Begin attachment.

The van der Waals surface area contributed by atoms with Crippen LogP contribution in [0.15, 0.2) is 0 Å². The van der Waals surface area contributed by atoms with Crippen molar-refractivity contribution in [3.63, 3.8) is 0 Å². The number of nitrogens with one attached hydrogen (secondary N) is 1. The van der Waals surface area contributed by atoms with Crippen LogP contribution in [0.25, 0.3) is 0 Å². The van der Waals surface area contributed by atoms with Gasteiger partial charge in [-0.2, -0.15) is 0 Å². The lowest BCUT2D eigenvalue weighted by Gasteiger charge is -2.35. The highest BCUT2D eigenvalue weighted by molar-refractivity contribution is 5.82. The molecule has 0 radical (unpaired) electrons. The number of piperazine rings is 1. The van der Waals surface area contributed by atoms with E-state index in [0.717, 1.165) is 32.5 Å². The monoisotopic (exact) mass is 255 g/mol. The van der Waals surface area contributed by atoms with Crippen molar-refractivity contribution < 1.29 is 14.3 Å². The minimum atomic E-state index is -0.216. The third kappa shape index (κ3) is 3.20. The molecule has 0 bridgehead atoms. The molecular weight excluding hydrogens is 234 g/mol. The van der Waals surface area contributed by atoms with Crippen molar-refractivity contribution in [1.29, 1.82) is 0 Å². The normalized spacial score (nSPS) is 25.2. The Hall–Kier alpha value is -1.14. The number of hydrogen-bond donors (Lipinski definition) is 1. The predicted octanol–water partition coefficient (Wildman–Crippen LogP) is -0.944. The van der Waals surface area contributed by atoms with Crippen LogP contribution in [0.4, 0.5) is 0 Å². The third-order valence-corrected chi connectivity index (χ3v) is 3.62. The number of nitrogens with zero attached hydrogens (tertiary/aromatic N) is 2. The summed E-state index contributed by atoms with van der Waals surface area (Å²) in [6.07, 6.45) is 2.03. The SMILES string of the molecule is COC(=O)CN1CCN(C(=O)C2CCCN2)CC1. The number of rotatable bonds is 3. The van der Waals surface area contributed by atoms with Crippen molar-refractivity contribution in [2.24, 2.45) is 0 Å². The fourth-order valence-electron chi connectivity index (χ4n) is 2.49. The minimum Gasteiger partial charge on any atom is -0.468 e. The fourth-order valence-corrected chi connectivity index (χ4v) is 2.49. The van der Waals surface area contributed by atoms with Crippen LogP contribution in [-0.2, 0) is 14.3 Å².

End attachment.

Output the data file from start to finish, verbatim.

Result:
The van der Waals surface area contributed by atoms with Crippen LogP contribution in [0.15, 0.2) is 0 Å². The van der Waals surface area contributed by atoms with Crippen molar-refractivity contribution in [3.63, 3.8) is 0 Å². The number of nitrogens with one attached hydrogen (secondary N) is 1. The van der Waals surface area contributed by atoms with Crippen LogP contribution in [0.25, 0.3) is 0 Å². The van der Waals surface area contributed by atoms with Gasteiger partial charge in [-0.2, -0.15) is 0 Å². The lowest BCUT2D eigenvalue weighted by Gasteiger charge is -2.35. The highest BCUT2D eigenvalue weighted by molar-refractivity contribution is 5.82. The molecule has 0 radical (unpaired) electrons. The number of piperazine rings is 1. The van der Waals surface area contributed by atoms with E-state index in [0.717, 1.165) is 32.5 Å². The monoisotopic (exact) mass is 255 g/mol. The van der Waals surface area contributed by atoms with Crippen molar-refractivity contribution < 1.29 is 14.3 Å². The minimum atomic E-state index is -0.216. The third kappa shape index (κ3) is 3.20. The molecule has 0 bridgehead atoms. The molecular weight excluding hydrogens is 234 g/mol. The van der Waals surface area contributed by atoms with Crippen molar-refractivity contribution in [1.29, 1.82) is 0 Å². The normalized spacial score (nSPS) is 25.2. The Hall–Kier alpha value is -1.14. The number of hydrogen-bond donors (Lipinski definition) is 1. The predicted octanol–water partition coefficient (Wildman–Crippen LogP) is -0.944. The van der Waals surface area contributed by atoms with Crippen LogP contribution in [0.4, 0.5) is 0 Å². The third-order valence-corrected chi connectivity index (χ3v) is 3.62. The number of nitrogens with zero attached hydrogens (tertiary/aromatic N) is 2. The summed E-state index contributed by atoms with van der Waals surface area (Å²) in [6.07, 6.45) is 2.03. The SMILES string of the molecule is COC(=O)CN1CCN(C(=O)C2CCCN2)CC1. The number of rotatable bonds is 3. The van der Waals surface area contributed by atoms with Crippen molar-refractivity contribution in [2.24, 2.45) is 0 Å². The fourth-order valence-electron chi connectivity index (χ4n) is 2.49. The minimum Gasteiger partial charge on any atom is -0.468 e. The fourth-order valence-corrected chi connectivity index (χ4v) is 2.49. The van der Waals surface area contributed by atoms with Crippen LogP contribution in [-0.2, 0) is 14.3 Å².